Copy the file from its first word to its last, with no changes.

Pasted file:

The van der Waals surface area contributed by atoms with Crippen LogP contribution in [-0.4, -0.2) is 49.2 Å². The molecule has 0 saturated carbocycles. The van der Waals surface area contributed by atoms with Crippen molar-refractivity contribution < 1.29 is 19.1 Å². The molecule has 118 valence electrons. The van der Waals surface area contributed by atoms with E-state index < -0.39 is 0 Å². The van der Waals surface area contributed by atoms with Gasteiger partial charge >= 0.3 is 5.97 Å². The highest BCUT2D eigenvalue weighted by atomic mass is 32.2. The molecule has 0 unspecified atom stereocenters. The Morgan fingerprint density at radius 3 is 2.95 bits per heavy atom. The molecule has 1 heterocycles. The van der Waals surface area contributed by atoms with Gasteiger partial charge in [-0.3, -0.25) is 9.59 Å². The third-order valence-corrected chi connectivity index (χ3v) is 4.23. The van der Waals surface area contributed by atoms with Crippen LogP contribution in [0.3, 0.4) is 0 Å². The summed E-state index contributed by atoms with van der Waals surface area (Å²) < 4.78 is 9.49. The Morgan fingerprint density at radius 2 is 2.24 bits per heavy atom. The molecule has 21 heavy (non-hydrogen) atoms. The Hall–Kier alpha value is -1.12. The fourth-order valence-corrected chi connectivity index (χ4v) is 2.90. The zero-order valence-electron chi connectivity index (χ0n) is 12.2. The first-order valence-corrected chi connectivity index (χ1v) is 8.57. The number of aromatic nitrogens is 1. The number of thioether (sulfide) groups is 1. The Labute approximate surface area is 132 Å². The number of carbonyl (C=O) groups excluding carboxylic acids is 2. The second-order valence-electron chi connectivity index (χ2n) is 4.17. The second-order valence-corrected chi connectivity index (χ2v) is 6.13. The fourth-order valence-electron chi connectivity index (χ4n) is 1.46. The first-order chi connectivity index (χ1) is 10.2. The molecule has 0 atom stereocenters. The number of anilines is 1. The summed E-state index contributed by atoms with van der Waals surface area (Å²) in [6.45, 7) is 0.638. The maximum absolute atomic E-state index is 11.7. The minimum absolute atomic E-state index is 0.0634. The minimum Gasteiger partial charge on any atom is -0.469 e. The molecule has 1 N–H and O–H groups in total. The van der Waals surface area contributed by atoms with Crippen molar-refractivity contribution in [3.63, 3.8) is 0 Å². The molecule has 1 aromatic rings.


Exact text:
The van der Waals surface area contributed by atoms with Crippen LogP contribution in [-0.4, -0.2) is 49.2 Å². The molecule has 0 saturated carbocycles. The van der Waals surface area contributed by atoms with Crippen molar-refractivity contribution < 1.29 is 19.1 Å². The molecule has 118 valence electrons. The van der Waals surface area contributed by atoms with E-state index < -0.39 is 0 Å². The van der Waals surface area contributed by atoms with Gasteiger partial charge >= 0.3 is 5.97 Å². The highest BCUT2D eigenvalue weighted by atomic mass is 32.2. The molecule has 0 unspecified atom stereocenters. The Morgan fingerprint density at radius 3 is 2.95 bits per heavy atom. The molecule has 1 heterocycles. The van der Waals surface area contributed by atoms with Gasteiger partial charge in [-0.3, -0.25) is 9.59 Å². The third-order valence-corrected chi connectivity index (χ3v) is 4.23. The van der Waals surface area contributed by atoms with Crippen LogP contribution in [0.3, 0.4) is 0 Å². The summed E-state index contributed by atoms with van der Waals surface area (Å²) < 4.78 is 9.49. The Morgan fingerprint density at radius 2 is 2.24 bits per heavy atom. The molecule has 21 heavy (non-hydrogen) atoms. The Hall–Kier alpha value is -1.12. The fourth-order valence-corrected chi connectivity index (χ4v) is 2.90. The zero-order valence-electron chi connectivity index (χ0n) is 12.2. The first-order valence-corrected chi connectivity index (χ1v) is 8.57. The number of aromatic nitrogens is 1. The number of thioether (sulfide) groups is 1. The Labute approximate surface area is 132 Å². The number of carbonyl (C=O) groups excluding carboxylic acids is 2. The second-order valence-electron chi connectivity index (χ2n) is 4.17. The second-order valence-corrected chi connectivity index (χ2v) is 6.13. The fourth-order valence-electron chi connectivity index (χ4n) is 1.46. The first-order chi connectivity index (χ1) is 10.2. The molecule has 0 atom stereocenters. The number of anilines is 1. The summed E-state index contributed by atoms with van der Waals surface area (Å²) in [6.45, 7) is 0.638. The maximum absolute atomic E-state index is 11.7. The minimum absolute atomic E-state index is 0.0634. The minimum Gasteiger partial charge on any atom is -0.469 e. The molecule has 1 N–H and O–H groups in total. The van der Waals surface area contributed by atoms with Crippen molar-refractivity contribution in [3.63, 3.8) is 0 Å². The molecule has 1 aromatic rings.